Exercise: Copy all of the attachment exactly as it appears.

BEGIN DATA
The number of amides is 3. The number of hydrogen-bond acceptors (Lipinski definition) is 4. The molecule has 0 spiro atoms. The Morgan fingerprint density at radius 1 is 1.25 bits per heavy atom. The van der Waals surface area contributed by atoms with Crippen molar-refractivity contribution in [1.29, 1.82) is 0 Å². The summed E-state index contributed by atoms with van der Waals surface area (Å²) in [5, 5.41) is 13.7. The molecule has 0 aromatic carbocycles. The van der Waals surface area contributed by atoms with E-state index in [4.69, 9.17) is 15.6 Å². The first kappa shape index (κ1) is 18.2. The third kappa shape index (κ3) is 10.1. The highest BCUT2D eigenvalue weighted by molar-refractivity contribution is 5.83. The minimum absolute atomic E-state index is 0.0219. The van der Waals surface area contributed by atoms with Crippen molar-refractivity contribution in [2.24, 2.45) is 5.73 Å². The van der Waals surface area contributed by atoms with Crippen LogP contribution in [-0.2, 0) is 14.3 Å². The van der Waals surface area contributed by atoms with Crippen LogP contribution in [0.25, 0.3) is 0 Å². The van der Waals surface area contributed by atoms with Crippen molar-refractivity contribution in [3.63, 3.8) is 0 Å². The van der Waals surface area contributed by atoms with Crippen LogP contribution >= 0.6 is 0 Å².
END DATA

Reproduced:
The number of amides is 3. The number of hydrogen-bond acceptors (Lipinski definition) is 4. The molecule has 0 spiro atoms. The Morgan fingerprint density at radius 1 is 1.25 bits per heavy atom. The van der Waals surface area contributed by atoms with Crippen molar-refractivity contribution in [1.29, 1.82) is 0 Å². The summed E-state index contributed by atoms with van der Waals surface area (Å²) in [5, 5.41) is 13.7. The molecule has 0 aromatic carbocycles. The van der Waals surface area contributed by atoms with E-state index in [4.69, 9.17) is 15.6 Å². The first kappa shape index (κ1) is 18.2. The third kappa shape index (κ3) is 10.1. The highest BCUT2D eigenvalue weighted by molar-refractivity contribution is 5.83. The minimum absolute atomic E-state index is 0.0219. The van der Waals surface area contributed by atoms with Crippen molar-refractivity contribution in [2.24, 2.45) is 5.73 Å². The van der Waals surface area contributed by atoms with Crippen LogP contribution in [-0.2, 0) is 14.3 Å². The van der Waals surface area contributed by atoms with Crippen LogP contribution in [0.25, 0.3) is 0 Å². The van der Waals surface area contributed by atoms with Crippen molar-refractivity contribution in [3.63, 3.8) is 0 Å². The van der Waals surface area contributed by atoms with Crippen LogP contribution >= 0.6 is 0 Å².